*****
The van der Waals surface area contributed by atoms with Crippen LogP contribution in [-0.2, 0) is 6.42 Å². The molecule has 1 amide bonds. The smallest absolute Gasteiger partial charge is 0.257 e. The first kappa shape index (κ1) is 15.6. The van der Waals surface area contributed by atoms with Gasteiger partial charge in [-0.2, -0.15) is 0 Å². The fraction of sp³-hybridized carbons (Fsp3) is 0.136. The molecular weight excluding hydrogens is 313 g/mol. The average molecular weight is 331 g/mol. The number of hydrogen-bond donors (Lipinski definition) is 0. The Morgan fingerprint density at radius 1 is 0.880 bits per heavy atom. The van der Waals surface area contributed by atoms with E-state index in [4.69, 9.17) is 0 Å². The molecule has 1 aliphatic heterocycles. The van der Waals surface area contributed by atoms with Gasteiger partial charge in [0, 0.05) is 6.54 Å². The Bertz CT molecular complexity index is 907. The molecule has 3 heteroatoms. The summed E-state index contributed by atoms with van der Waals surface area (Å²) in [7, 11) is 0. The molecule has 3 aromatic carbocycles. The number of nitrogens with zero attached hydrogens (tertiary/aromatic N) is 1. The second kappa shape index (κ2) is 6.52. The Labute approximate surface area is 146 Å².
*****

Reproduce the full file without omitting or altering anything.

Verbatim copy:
The van der Waals surface area contributed by atoms with Crippen LogP contribution in [-0.2, 0) is 6.42 Å². The molecule has 1 amide bonds. The smallest absolute Gasteiger partial charge is 0.257 e. The first kappa shape index (κ1) is 15.6. The van der Waals surface area contributed by atoms with Gasteiger partial charge in [-0.2, -0.15) is 0 Å². The fraction of sp³-hybridized carbons (Fsp3) is 0.136. The molecular weight excluding hydrogens is 313 g/mol. The average molecular weight is 331 g/mol. The number of hydrogen-bond donors (Lipinski definition) is 0. The Morgan fingerprint density at radius 1 is 0.880 bits per heavy atom. The van der Waals surface area contributed by atoms with E-state index in [4.69, 9.17) is 0 Å². The molecule has 1 aliphatic heterocycles. The van der Waals surface area contributed by atoms with Gasteiger partial charge in [0, 0.05) is 6.54 Å². The Bertz CT molecular complexity index is 907. The molecule has 3 heteroatoms. The summed E-state index contributed by atoms with van der Waals surface area (Å²) in [7, 11) is 0. The molecule has 3 aromatic carbocycles. The number of nitrogens with zero attached hydrogens (tertiary/aromatic N) is 1. The second kappa shape index (κ2) is 6.52. The Labute approximate surface area is 146 Å².